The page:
14

Given that this is Canberra’s oldest building you would have thought it might be of significant importance and a major tourist draw-card. This is not so as:

1. There is not much to see
2. What is there is locked up
3. It’s hard to find
4. There are a few other similar era buildings which are more worthy of a visit (see below)
5. It’s not adjacent to any other site so you are unlikely to “stumble across it”.

That said, if (like me) you have a greater than average interest in the history of Canberra you will probably want to include a visit on your itinerary.

In 1825 Robert Campbell, a wealthy Sydney entrepreneur (banker) was granted a 4,000 acres (1619 hectares) land holding at Pialligo – Limestone Plains – as compensation for the loss, at sea, of his ship while chartered by the Government nearly twenty years earlier. Campbell soon settled at ‘Duntroon”, which he named after the family’s ancestral castle in Scotland. To-day the residential part of Campbell’s estate is the site of the Duntroon Royal Military College (RMC), an officers training school and the Australian Defence Force Academy.

16In 1832 a stone dairy was built here just above the fertile and treeless pastures of the Mongolo River and about a kilometre from Duntroon House. To-day as you look down towards the lake imagine a small stream in its stead.

A cottage was added to the site in the 1860’s, built by dairyman (and builder) Ambrose Wilson. In 1864 the dairy briefly housed St John’s school when the schoolhouse was damaged by fire.

Wilson family members lived here to the 1940’s. Over the years various other buildings, outhouses and even a tennis court where added and remained in use into the 1960s. In the years after that property became neglected to such an extent that all structures apart from the dairy (the roof of which had fallen in) were declared unsafe in the 1970s and were pulled down. To-day (outside the refurbished dairy) only foundations and floors remain and even those were rather overgrown and exuded an air of neglect when I visited. The dairy building and surrounding “garden” area are maintained.

In 1977 an archaeological excavation was carried out and a significant number of artefacts were removed from the site. Many of these artefacts (including the original door lock from the dairy) are on display in the Canberra Museum and Gallery.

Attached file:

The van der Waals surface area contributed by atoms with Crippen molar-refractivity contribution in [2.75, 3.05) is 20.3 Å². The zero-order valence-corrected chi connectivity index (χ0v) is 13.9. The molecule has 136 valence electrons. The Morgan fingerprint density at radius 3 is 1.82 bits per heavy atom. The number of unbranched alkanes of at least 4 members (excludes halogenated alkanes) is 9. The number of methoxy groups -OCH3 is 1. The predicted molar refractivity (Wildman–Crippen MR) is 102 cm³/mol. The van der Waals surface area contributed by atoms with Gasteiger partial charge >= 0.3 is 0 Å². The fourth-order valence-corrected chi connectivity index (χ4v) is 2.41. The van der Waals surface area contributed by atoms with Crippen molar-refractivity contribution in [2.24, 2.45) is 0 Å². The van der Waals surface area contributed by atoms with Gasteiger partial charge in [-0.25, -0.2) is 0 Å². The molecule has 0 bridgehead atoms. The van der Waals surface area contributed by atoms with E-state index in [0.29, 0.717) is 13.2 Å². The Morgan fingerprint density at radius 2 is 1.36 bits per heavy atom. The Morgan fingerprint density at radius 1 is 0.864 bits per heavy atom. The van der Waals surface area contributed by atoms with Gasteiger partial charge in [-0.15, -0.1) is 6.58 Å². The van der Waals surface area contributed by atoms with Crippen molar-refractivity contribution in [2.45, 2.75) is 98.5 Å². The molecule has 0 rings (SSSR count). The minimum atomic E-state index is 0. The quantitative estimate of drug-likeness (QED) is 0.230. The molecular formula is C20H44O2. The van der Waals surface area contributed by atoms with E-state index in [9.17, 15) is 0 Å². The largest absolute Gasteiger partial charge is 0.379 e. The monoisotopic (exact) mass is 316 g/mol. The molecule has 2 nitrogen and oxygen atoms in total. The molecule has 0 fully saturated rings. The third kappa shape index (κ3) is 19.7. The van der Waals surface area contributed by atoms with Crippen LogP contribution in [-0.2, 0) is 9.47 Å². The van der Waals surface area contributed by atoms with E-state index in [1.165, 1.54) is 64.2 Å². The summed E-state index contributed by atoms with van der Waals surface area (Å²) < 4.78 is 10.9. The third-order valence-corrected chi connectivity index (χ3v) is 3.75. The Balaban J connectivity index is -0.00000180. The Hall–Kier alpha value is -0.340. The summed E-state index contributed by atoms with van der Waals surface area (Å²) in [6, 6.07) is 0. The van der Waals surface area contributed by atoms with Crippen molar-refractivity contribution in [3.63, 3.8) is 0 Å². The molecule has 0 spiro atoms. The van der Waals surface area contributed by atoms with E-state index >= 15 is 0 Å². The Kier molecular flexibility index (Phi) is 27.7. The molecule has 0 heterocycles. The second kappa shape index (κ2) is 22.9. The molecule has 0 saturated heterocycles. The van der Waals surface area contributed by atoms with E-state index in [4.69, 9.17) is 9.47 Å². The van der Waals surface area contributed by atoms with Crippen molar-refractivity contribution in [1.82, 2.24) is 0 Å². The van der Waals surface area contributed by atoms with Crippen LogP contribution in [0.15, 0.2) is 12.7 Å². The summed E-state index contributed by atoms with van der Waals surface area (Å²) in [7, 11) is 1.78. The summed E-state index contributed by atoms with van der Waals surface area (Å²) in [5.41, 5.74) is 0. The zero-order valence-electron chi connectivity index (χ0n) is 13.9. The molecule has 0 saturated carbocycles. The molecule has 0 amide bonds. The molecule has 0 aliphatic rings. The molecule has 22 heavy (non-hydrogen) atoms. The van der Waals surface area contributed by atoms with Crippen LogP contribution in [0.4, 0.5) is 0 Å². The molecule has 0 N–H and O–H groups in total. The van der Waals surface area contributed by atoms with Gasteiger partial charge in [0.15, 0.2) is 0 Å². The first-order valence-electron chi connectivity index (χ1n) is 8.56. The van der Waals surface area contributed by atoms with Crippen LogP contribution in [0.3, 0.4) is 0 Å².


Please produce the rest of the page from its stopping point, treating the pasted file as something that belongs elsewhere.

15The dairy building houses an in-ground cistern (see diagram in attached picture) used to maintain internal temperature and source cool water to keep dairy produce cool. The estate was, as it had to be, totally self sufficient in dairy produce including both butter and cheese.

The Campbell estate, prior to the establishment of Canberra as the nation’s capital and the compulsory acquisition of land by the government, had gown to around 9000 acres. The Campbell’s owned or had an interest in quite an estate.

In addition to the Duntroon Dairy and Duntroon House (Campbell’s residence and now part of Duntroon RMC and not accessible to the public) the following pre-Canberra buildings remain in excellent repair and are worthy of a visit. I have completed a separate review on each.

*Blundell’s Cottage (in Commonwealth Park)
*St John’s Church and its graveyard (Reid just off ANZAC Parade). The Campbell family has a large burial plot here.
*St John’s Schoolhouse (adjacent to St John’s Church)
*Mugga-Mugga – Campbell’s head shepherd’s house.

Admission to site– Free

Location – Off Kelliher Drive, Russell

Kelliher Drive is within the Russell defence offices area where parking during office hours can be difficult. Look for a 1 or 2 hrs parking spot. An hour will be more than sufficient for the short walk to/from Kelliher drive and for viewing of the site.


For my next CANBERRA – INNER NORTH review click HERE.
For other Canberra reviews click HERE.


 

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